enflurane (Discontinued)

Brand and Other Names:Ethrane, Compound 347
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Dosing & Uses

AdultPediatric

Dosage Forms & Strengths

volatile liquid for inhalation

  • 250mL per bottle (99.9%)
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Anesthesia

Surgical anesthesia

  • Induction: 2-4.5% inspired concentrations produce surgical anesthesia within 7-10 min; administer with oxygen or combination of oxygen/nitrous oxide mixture
  • Maintenance: 0.5-3% inspired concentrations maintain surgical anesthesia; if added relaxation is required, supplemental with muscle relaxants; ventilate to maintain carbon dioxide tension in arterial blood between 35-45 mmHg

Cesarean Section

  • 0.5-1% as supplement to other general anesthetics

Analgesia

Vaginal delivery: 0.25-1% provides analgesia equivalent to that produced by 30-60% nitrous oxide

Safety and efficacy not established

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Interactions

Interaction Checker

and enflurane

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    No Interactions Found
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    Contraindicated

      Serious - Use Alternative

        Significant - Monitor Closely

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            Adverse Effects

            Frequency Not Defined

            Malignant hyperthermia

            Motor activity/seizures (with deep anesthesia or light anesthesia accompanied by hypocapnia)

            Hypotension

            Respiratory depression

            Hypoxia

            Arrhythmias

            Shivering

            Nausea

            Vomiting

            Increased WBCs

            Liver impairment, including hepatic failure (rare)

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            Warnings

            Contraindications

            Hypersensitivity

            Seizure disorders

            Known or suspected genetic susceptibility to malignant hyperthermia

            Cautions

            Avoid hyperventilation to minimize possible CNS excitation

            Continuous blood pressure monitoring required; lighten administration if excessive BP decrease occurs (unless hypovolemic)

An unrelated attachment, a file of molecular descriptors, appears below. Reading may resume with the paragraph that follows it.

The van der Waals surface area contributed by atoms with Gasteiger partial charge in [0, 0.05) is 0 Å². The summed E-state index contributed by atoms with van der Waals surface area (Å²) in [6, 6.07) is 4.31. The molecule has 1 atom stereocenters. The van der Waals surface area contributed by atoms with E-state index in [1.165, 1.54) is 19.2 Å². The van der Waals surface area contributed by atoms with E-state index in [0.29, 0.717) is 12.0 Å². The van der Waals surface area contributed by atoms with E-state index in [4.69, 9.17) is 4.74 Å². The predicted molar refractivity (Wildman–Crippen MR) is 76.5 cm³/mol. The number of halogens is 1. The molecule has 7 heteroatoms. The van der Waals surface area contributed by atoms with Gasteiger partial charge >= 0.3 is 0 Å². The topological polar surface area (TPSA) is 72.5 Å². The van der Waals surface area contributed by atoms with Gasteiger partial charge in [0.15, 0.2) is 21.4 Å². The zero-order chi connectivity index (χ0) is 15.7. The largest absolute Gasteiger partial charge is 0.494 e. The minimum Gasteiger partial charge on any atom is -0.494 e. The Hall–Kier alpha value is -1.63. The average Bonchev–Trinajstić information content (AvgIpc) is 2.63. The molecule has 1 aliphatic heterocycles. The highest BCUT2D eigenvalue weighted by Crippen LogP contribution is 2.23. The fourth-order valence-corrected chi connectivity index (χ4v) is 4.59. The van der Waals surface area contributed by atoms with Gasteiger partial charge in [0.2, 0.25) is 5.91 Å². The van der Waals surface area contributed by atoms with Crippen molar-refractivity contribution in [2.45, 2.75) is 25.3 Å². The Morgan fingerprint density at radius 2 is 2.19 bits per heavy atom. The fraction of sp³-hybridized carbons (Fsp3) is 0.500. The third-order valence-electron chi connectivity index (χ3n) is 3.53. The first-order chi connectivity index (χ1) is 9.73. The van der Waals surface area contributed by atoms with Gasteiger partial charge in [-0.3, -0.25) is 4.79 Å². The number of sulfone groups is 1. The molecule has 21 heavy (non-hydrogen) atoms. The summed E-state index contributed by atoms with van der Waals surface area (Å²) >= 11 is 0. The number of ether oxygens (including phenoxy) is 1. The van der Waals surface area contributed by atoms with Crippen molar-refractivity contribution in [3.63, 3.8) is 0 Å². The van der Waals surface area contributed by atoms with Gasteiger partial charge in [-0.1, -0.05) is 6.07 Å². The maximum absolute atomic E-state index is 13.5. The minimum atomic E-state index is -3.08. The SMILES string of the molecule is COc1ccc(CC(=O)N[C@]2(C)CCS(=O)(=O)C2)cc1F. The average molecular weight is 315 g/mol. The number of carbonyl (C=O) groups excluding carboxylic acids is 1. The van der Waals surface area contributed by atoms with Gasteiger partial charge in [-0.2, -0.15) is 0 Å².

Renal dysfunction is associated with serum fluoride levels >50 micromol/L

            Postoperative hepatitis reported

            Increased intracranial pressure may occur

            May trigger skeletal muscle hypermetabolic state leading to high oxygen demand and malignant hyperthermia

            Caution in patients considered more susceptible to cortical stimulation

            Decrease dose of neuromuscular blocker if coadministered (longer recovery when coadministered with enflurane compared with halothane or nitrous oxide)

            May decrease hepatic, renal, hepatic, and splenic blood flow

            Should not be used as a sole agent of induction in patients with ventricular dysfunction

            Perioperative Hyperkalemia

            • Inhaled anesthetics associated with rare increases in serum potassium levels that have resulted in cardiac arrhythmias and death in pediatric patients postoperatively
            • Patients with latent as well as overt neuromuscular disease, particularly Duchenne muscular dystrophy, appear to be most vulnerable
            • Concomitant use of succinylcholine has been associated with most, but not all, of these cases
            • Elevated serum creatinine kinase levels and, in some cases, changes in urine consistent with myoglobinuria observed
            • Despite similar presentation to malignant hyperthermia, none of affected patients exhibited signs or symptoms of muscle rigidity or hypermetabolic state
            • Early and aggressive intervention to treat hyperkalemia and resistant arrhythmias recommended
            • Evaluation for latent neuromuscular disease recomended
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            Pregnancy & Lactation

            Pregnancy Category: B

            Lactation: Unknown whether distributed in breast milk, caution advised

            Pregnancy Categories

            A:Generally acceptable. Controlled studies in pregnant women show no evidence of fetal risk.

            B:May be acceptable. Either animal studies show no risk but human studies not available or animal studies showed minor risks and human studies done and showed no risk.

            C:Use with caution if benefits outweigh risks. Animal studies show risk and human studies not available or neither animal nor human studies done.

            D:Use in LIFE-THREATENING emergencies when no safer drug available. Positive evidence of human fetal risk.

            X:Do not use in pregnancy. Risks involved outweigh potential benefits. Safer alternatives exist.

            NA:Information not available.

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            Pharmacology

            Mechanism of Action

            Inhalation anesthetic

            Pharmacokinetics

            Onset of action: 7-10 minutes

            Peak Plasma Concentration: Biotransformation results in low serum fluoride levels (average 15 micromol/L); can exceed 50 micromol/L if anesthesia >2 MAC hr

            Metabolism: Liver

            Excretion: Respiratory exhaled gases

            Pharmacogenomics

            Increased incidence of malignant hyperthermia with use of volatile anesthetics or depolarizing neuromuscular blockers in patients with gene mutations in ryanodine receptor (RYR1) or calcium channel alpha (1S)- subunit gene (CACNA1S)

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            Medscape prescription drug monographs are based on FDA-approved labeling information, unless otherwise noted, combined with additional data derived from primary medical literature.